Minimized cardiopulmonary bypass combined with a smart suction device: the future of cardiopulmonary bypass?

Stalder, Mario; Gygax, Erich; Immer, Franz F; Englberger, Lars; Tevaearai, Hendrik; Carrel, Thierry P (2007). Minimized cardiopulmonary bypass combined with a smart suction device: the future of cardiopulmonary bypass? Heart surgery forum, 10(3), E235-8. Charlottesville, Va.: Forum Multimedia Pub. 10.1532/HSF98.20070703

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OBJECTIVE: The standard heart-lung machine is a major trigger of systemic inflammatory response and the morbidity attributed to conventional extracorporeal circulation (CECC) is still significant. Reduction of blood-artificial surface contact and reduction of priming volume are principal aims in minimized extracorporeal circulation (MECC) cardiopulmonary bypass systems. The aim of this paper is to give an overview of the literature and to present our experience with the MECC-smart suction system. METHODS AND RESULTS: At our institution, 1799 patients underwent isolated coronary artery bypass grafting (CABG) surgery, 1372 with a MECC-smart suction system and 427 with CECC. All in-hospital data were assessed and the results were compared between the 2 groups. Patient characteristics and the distribution of EuroSCORE risk profile in our collective were similar between both groups. Average age in the MECC collective was 67.5 +/- 11.4 years and average EuroSCORE was 5.0 +/- 1.5. Average number of distal anastomoses was similar to the average number encountered in patients undergoing CABG surgery with CECC (3.3 +/- 1.0 for MECC versus 3.2 +/- 1.1 for CECC; P = ns). Myocardial protection is superior in MECC patients with lower postoperative maximal cTnI values (11.0 +/- 10.8 micromol/L for MECC versus 24.7 +/- 25.3 micromol/L for CECC; P < .05). Postoperative recovery was faster in patients operated on with the MECC-smart suction system and discharge from the hospital was earlier than for CECC patients (7.4 +/- 1.9 days for MECC versus 8.8 +/- 3.8 days for CECC; P < .05). CONCLUSIONS: The MECC-smart suction system is a safe perfusion technique for CABG surgery. In patients operated on with this system, the clinical outcome seems to be better than in patients operated on with CECC. This promising and less damaging perfusion technology has the potential to replace CECC systems in CABG surgery.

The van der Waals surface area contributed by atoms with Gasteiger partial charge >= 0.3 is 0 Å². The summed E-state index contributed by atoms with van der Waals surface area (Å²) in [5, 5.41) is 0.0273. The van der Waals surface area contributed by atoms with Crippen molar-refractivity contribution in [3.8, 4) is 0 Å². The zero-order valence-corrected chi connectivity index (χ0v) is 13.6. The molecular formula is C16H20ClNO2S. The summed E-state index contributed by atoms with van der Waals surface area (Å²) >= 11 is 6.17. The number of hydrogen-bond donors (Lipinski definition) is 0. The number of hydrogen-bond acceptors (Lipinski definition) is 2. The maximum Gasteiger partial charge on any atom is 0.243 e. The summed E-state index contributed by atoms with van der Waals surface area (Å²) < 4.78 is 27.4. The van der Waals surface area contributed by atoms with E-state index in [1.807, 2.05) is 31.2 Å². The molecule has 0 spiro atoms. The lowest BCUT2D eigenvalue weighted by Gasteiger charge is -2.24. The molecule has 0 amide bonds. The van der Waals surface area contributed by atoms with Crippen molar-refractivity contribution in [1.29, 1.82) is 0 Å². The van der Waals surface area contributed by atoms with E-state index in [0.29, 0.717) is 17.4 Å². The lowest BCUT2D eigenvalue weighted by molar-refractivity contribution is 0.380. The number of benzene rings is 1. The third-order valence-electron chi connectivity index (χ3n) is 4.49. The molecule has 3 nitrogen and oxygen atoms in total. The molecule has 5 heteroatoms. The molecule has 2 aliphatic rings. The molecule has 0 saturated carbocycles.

Item Type:

Journal Article (Further Contribution)


04 Faculty of Medicine > Department of Cardiovascular Disorders (DHGE) > Clinic of Cardiovascular Surgery

UniBE Contributor:

Stalder, Mario; Immer, Franz F.; Englberger, Lars; Tevaearai, Hendrik and Carrel, Thierry






Forum Multimedia Pub.




Factscience Import

Date Deposited:

04 Oct 2013 14:56

Last Modified:

05 Dec 2022 14:17

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URI: (FactScience: 45441)

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